Twenty poems seem easy enough to find – but ones which nourish the soul? Nourishment of any type is difficult to find. To nourish is to enrich, to sustain. The soul is a much debated article, tangible to some, elusive to others, its very existence a sore topic to many. So, poems which nourish the soul? Seems a tall order. The question here, then, is whether this book can hope to fill it.
The format seems straightforward enough. Ten chapters, two poems per chapter. The chapters stand roughly astride the following topics: Attentiveness, Gratitude, Acceptance, Simplicity, Praise, Work, Loss, Body and Soul, Mystery, and Prayer. The poems selected are by various authors. Some are well-known: W.S. Merwin, Gerard Manley Hopkins, Walt Whitman, Lawrence Ferlinghetti. Some are perhaps less famous: Charles Wright, Li-Young Lee. Many poems included are personal in nature, yet resonate with the wider world: Whitman’s Song of Myself, for instance, printed within in well-chosen excerpts. And there are voices heretofore widely unknown, but whose words the co-editors of this book (Judith Valente and Charles Reynard) found moving in some way.
After an illuminating, scholarly foreword by Joseph Parisi, Ms. Valente offers an Introduction. Her Introduction outlines the purpose of the book while beginning the very personal ‘diary’ tone of the upcoming twenty essays either by herself or her co-editor Mr. Reynard. I suppose I should have taken more note of the words in the Introduction. It would have given a clue as to the very personal nature of what I was about to read, and perhaps changed my expectations. The plainspoken intent given in the Introduction was: “These twenty poems are some of our favorite things, and we will tell you how they have helped us find God in all things.”
The focus of this book, then, is intently spiritual (“soul” is not merely a symbol therein) and often religious. I had no problem with that – but anyone expecting a dispassionate, agnostic, scholarly look at questions of the spirit might be disappointed. What did bother me, in the end, was the relentlessly autobiographical nature of the twenty essays contained in this book. In our blog-driven universe, there seems no such thing as too much information, but some of us still blanch. Why should I? I often enjoy autobiographies. But it was not what I was in the market for, here.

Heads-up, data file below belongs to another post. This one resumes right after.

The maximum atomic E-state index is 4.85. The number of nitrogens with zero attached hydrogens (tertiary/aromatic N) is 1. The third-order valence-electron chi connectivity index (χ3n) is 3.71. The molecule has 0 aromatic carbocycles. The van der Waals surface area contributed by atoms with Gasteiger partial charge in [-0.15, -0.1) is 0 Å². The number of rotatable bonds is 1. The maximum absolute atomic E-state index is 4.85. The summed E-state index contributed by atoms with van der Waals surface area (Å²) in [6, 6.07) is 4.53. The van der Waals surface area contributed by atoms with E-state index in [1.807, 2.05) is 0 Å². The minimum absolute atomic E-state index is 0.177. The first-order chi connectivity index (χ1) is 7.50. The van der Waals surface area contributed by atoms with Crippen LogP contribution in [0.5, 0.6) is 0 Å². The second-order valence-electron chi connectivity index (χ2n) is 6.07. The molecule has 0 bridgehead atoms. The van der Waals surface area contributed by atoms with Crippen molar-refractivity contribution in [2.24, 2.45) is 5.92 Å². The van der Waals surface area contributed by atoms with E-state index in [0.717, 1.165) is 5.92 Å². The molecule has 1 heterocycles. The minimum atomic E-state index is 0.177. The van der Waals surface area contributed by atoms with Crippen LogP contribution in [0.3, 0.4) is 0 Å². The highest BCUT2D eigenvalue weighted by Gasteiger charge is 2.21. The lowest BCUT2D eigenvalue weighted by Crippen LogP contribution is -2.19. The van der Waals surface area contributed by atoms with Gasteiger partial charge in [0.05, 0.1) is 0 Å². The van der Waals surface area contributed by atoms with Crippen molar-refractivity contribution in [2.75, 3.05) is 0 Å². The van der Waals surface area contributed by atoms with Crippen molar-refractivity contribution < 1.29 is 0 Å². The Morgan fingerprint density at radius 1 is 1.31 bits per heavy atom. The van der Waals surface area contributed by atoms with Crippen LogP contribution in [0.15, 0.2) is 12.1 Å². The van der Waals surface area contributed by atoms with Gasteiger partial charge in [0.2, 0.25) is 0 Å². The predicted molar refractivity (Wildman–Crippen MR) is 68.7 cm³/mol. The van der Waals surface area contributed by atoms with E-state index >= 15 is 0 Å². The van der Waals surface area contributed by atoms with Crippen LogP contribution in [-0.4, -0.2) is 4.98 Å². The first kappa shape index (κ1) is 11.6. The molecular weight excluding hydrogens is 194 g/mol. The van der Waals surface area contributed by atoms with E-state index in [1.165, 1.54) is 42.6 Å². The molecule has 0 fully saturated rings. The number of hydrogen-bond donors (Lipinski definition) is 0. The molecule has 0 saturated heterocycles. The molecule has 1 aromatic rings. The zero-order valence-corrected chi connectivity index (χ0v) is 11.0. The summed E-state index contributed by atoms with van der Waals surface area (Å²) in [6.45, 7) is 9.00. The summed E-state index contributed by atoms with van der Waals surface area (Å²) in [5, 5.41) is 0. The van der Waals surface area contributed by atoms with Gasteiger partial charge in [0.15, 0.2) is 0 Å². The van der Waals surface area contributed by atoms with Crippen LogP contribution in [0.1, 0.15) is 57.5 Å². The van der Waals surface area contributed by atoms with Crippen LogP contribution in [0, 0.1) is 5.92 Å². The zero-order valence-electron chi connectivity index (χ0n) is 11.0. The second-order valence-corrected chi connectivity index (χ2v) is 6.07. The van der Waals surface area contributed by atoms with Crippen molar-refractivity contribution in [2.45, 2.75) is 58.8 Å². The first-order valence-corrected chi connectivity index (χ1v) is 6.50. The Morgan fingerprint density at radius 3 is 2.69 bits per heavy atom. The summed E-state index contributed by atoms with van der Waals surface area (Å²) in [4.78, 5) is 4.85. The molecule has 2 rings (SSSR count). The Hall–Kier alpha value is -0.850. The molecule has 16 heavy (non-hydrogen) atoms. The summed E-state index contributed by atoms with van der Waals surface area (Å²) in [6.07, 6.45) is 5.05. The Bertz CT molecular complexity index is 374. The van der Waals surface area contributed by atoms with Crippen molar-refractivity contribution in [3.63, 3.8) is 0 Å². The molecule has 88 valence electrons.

If reading poetry could be compared to walking through a garden, marveling at this flower or that, the shape of the hedge just beyond, the bee busily tending to a bloom – one can see this walk is best taken in solitude. If these poems were to nourish my own soul, that is how I wished to experience them. Perhaps a light shone here or there. Perhaps a hedge made more conspicuous by the path laid before it. There is an art to a beautiful garden such that the guide is invisible. But the guide was there in its planning all along. The pilgrim brings his or her own experiences, their history with them. And their own impressions are taken away. If the course was delicately set, before being left to the pilgrim following it, all that is seen is beauty.
The way I experienced the enormous amount of very personal information the two editors included about themselves – their love story, their children, their work, their families – was as if a constant chatter built up around me during that peaceful garden exploration. I could not, then, divorce my bliss at “this flower” from the story of how my guide through the garden had seen such a flower at age five; or the buzzing bee from the story about his daughter being stung at college. Or the joy at the coy curve of the topiary from a story about the hedge the person stood near when he proposed. All those sampled stories I’ve just shared are fictional, but similar in nature to those shared in this book’s essays. The details of the personal stories repeated throughout the twenty essays in this book crowded into my enjoyment of the poems they claim to reference, in a similar way. I struggled with my reaction, but in the end I could not escape my conclusion that the editors’ private details did not belong in a volume of poetry if the volume existed to open poetry to other people’s souls. Simply put, there is no room left for the reader.
In essence there are two books within the one. The love story the two editors experienced and write of here – their work and family lives before, how the two met, their shared love – is moving enough. Isn’t it always when someone finds their “soulmate?” But I can’t think how it belongs within a poetry assortment, or how it elucidates the poems for a reader. It tells the story of these two people. But how does that reflect for the reader, when the reader does not know these two people? Is a personal story necessary, to illustrate loss? Is it not likely each reader has experienced loss and is familiar with it?